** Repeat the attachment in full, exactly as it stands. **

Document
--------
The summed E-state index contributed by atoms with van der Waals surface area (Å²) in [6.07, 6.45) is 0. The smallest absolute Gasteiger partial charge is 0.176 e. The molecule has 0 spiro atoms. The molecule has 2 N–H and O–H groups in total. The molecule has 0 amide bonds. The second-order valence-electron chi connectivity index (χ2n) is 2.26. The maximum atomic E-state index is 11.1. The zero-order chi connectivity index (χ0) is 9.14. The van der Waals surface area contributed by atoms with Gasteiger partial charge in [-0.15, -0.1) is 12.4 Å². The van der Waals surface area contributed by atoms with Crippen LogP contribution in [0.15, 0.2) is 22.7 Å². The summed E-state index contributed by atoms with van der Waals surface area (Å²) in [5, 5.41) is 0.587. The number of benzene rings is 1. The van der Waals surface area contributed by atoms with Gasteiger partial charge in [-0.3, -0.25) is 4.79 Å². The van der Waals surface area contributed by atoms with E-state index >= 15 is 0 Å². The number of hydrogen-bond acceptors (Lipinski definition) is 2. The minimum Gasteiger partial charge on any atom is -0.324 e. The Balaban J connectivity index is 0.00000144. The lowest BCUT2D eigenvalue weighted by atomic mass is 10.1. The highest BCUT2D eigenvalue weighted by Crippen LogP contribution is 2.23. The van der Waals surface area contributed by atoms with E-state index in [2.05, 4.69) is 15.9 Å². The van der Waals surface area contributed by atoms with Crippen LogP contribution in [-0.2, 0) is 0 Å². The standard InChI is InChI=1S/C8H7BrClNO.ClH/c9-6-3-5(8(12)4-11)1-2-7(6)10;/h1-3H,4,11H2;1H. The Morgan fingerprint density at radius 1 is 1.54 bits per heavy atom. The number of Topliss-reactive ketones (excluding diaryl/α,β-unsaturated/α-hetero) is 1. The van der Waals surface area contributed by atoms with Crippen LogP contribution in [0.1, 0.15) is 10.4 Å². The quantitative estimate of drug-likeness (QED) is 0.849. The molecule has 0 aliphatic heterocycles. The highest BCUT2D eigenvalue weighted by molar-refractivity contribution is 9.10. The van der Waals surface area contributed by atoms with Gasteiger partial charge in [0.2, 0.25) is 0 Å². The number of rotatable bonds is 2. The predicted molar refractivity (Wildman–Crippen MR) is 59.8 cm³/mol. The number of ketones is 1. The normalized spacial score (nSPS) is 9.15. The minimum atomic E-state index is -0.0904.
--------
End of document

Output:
The summed E-state index contributed by atoms with van der Waals surface area (Å²) in [6.07, 6.45) is 0. The smallest absolute Gasteiger partial charge is 0.176 e. The molecule has 0 spiro atoms. The molecule has 2 N–H and O–H groups in total. The molecule has 0 amide bonds. The second-order valence-electron chi connectivity index (χ2n) is 2.26. The maximum atomic E-state index is 11.1. The zero-order chi connectivity index (χ0) is 9.14. The van der Waals surface area contributed by atoms with Gasteiger partial charge in [-0.15, -0.1) is 12.4 Å². The van der Waals surface area contributed by atoms with Crippen LogP contribution in [0.15, 0.2) is 22.7 Å². The summed E-state index contributed by atoms with van der Waals surface area (Å²) in [5, 5.41) is 0.587. The number of benzene rings is 1. The van der Waals surface area contributed by atoms with Gasteiger partial charge in [-0.3, -0.25) is 4.79 Å². The van der Waals surface area contributed by atoms with E-state index >= 15 is 0 Å². The number of hydrogen-bond acceptors (Lipinski definition) is 2. The minimum Gasteiger partial charge on any atom is -0.324 e. The Balaban J connectivity index is 0.00000144. The lowest BCUT2D eigenvalue weighted by atomic mass is 10.1. The highest BCUT2D eigenvalue weighted by Crippen LogP contribution is 2.23. The van der Waals surface area contributed by atoms with E-state index in [2.05, 4.69) is 15.9 Å². The van der Waals surface area contributed by atoms with Crippen LogP contribution in [-0.2, 0) is 0 Å². The standard InChI is InChI=1S/C8H7BrClNO.ClH/c9-6-3-5(8(12)4-11)1-2-7(6)10;/h1-3H,4,11H2;1H. The Morgan fingerprint density at radius 1 is 1.54 bits per heavy atom. The number of Topliss-reactive ketones (excluding diaryl/α,β-unsaturated/α-hetero) is 1. The van der Waals surface area contributed by atoms with Crippen LogP contribution in [0.1, 0.15) is 10.4 Å². The quantitative estimate of drug-likeness (QED) is 0.849. The molecule has 0 aliphatic heterocycles. The highest BCUT2D eigenvalue weighted by molar-refractivity contribution is 9.10. The van der Waals surface area contributed by atoms with Gasteiger partial charge in [0.2, 0.25) is 0 Å². The number of rotatable bonds is 2. The predicted molar refractivity (Wildman–Crippen MR) is 59.8 cm³/mol. The number of ketones is 1. The normalized spacial score (nSPS) is 9.15. The minimum atomic E-state index is -0.0904.